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One Flew Over the Cuckoo's Nest by Ken Kesey - Barron's Booknotes
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Part II of One Flew Over the Cuckoo's Nest consists of eight


We're still in the day room, with the patients seated around the
switched-off television, just as they were at the end of Part 1.
Why did Kesey choose to split things up this way-stick this
intermission in the middle of what might easily be a single
scene? Because we're in another world. On the surface nothing
has changed; underneath everything has. The patients have
asserted themselves; Nurse Ratched has lost control. Now she's
the one being watched-and not just by the patients, but by her
staff, who for the first time see that she, too, is vulnerable.

Still, this scene shows that the change is not as complete as it
first seems. McMurphy has scored an encouraging victory, but
we've already seen that the Nurse and the Combine can afford a
few losses.

Indeed, the Chief fears that his situation is more dangerous
since McMurphy pulled him out of the fog. His immediate
worry: Nurse Ratched and the staff will guess that he is not
deaf and dumb. One of the aides seems to suspect the truth and
tries to trick the chief into revealing it for certain, though
without success.

Even before the incident with the television, Nurse Ratched
had scheduled a meeting of the hospital staff to discuss
McMurphy. The Chief's descriptions of past meetings make
them sound brutal; his hallucinations transform the bitterness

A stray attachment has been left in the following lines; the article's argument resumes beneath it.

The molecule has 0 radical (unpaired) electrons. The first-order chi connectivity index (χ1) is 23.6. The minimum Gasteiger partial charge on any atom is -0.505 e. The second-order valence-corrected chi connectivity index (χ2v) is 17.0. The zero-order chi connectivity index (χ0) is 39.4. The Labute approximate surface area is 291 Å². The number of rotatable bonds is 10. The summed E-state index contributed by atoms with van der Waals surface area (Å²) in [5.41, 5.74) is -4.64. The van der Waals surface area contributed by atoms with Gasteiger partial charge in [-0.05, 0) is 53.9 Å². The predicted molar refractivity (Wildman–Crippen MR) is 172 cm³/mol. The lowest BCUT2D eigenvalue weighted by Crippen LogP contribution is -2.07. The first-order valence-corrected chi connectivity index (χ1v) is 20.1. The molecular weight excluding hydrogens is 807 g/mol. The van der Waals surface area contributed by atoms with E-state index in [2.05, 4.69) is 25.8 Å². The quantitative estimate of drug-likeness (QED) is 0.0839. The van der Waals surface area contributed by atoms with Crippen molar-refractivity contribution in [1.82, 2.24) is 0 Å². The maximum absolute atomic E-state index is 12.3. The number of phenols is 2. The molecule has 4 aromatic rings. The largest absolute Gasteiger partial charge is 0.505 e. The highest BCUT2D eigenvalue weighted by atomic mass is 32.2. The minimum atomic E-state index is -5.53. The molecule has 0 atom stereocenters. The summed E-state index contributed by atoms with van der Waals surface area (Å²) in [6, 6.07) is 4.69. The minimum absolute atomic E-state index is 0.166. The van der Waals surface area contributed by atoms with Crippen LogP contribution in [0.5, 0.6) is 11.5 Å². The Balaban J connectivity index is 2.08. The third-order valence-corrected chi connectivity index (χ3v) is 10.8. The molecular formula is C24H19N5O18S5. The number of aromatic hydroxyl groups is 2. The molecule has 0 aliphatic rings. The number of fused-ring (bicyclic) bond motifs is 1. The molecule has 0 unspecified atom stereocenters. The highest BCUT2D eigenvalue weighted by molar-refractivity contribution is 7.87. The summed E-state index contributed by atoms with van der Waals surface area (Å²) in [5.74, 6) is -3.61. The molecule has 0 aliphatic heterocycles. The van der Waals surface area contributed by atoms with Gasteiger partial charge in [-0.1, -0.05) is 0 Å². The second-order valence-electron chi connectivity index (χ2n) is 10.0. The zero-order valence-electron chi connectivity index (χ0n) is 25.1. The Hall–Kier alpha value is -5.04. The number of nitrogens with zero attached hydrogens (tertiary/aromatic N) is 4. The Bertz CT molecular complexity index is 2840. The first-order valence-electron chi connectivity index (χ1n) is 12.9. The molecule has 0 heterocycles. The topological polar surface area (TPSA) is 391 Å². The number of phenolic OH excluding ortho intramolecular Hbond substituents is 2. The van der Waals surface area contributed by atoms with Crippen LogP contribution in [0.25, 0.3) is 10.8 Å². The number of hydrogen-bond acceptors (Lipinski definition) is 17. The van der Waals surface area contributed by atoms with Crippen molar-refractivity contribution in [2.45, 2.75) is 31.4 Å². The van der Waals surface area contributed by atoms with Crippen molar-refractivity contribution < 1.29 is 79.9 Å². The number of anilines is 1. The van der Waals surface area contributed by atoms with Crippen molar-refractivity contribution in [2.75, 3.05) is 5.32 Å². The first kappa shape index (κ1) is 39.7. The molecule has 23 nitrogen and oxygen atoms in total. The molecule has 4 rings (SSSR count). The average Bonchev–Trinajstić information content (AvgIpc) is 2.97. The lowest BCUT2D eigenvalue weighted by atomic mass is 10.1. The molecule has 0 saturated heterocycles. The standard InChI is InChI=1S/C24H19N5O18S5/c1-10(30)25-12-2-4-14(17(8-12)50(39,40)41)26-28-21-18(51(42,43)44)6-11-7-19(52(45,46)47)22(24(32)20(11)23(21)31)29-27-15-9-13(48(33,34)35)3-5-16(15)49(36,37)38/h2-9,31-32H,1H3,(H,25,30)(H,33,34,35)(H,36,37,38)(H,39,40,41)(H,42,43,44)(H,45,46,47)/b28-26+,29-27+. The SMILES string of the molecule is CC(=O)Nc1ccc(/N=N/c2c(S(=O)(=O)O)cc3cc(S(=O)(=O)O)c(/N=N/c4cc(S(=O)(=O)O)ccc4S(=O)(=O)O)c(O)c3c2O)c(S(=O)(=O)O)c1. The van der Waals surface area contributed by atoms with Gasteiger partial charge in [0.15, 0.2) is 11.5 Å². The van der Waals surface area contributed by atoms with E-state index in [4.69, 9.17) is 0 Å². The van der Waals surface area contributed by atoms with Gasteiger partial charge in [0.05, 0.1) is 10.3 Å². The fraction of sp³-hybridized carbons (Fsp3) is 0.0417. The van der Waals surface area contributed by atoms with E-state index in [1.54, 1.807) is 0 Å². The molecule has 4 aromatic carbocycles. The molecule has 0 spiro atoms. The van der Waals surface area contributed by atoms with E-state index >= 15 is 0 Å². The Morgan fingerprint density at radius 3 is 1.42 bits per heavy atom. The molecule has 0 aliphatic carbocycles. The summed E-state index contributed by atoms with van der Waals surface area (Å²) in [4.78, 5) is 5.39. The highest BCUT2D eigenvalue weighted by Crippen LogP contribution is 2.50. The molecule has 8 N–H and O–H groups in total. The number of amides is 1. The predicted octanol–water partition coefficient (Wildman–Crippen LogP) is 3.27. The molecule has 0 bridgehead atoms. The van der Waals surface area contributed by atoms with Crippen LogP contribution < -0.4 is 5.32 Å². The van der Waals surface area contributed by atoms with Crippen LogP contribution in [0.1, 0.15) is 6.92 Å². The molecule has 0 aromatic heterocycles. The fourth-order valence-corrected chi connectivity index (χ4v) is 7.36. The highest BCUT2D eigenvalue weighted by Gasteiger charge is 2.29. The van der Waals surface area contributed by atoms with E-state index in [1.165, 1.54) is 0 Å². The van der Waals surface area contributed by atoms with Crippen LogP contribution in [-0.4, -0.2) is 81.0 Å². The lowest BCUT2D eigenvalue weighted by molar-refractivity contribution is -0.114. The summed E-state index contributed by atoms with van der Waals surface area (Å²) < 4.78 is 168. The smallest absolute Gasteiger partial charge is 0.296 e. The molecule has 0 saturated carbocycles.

displayed by the staff members into poison and acid, and the
discussions of the patients are so lengthy the men being
discussed appear to materialize on the coffee table, naked and
"vulnerable to any fiendish notion" the staff took.

As Nurse Ratched enters, the Chief worries that, like the aide,
she suspects his secret and will want to investigate further. He's
so nervous he's ready to confess but is saved when the Nurse
herself becomes rattled by the stares of the staff members who
have learned of her defeat.

The meeting begins. Originally Nurse Ratched called it to
arrange McMurphy's move into the Disturbed Ward; Dr.
Spivey believes this is still her goal, and he agrees that given
McMurphy's recent behavior, she may be correct. He asks the
young residents (physicians past their internships but still in
training) for their opinion.

Ironically, the doctors, though educated and intelligent, show
no more courage than do their patients. They, too, are afraid,
and fear makes them act like sheep, each agreeing unthinkingly
with the other, each trying to outdo the other in the use of
impressive-sounding but meaningless psychological terms.
When one resident dares to suggest the truth-that McMurphy
isn't mentally ill-the rest attack him: it's another pecking party.
Finally all agree that he is a negative oedipal (a diagnosis
chosen seemingly at random) and that he should be moved to
the Disturbed Ward.

This, however, is no longer what Nurse Ratched wants. She
wants revenge, though of course her explanation makes it
appear that she is only acting for the good of the other patients.
If she permits McMurphy to be moved to the Disturbed Ward,
he will appear a martyr who has sacrificed himself for the other
patients. If, on the other hand, Nurse Ratched can keep him in
her ward, she'll be able to prove that he is just a selfish, fearful,
ordinary man. She'll have ample opportunity to break him, she
reminds everyone: McMurphy has been committed to the
hospital, and she and the other staff members are the ones who
decide when he will be released.

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One Flew Over the Cuckoo's Nest by Ken Kesey - Barron's Booknotes

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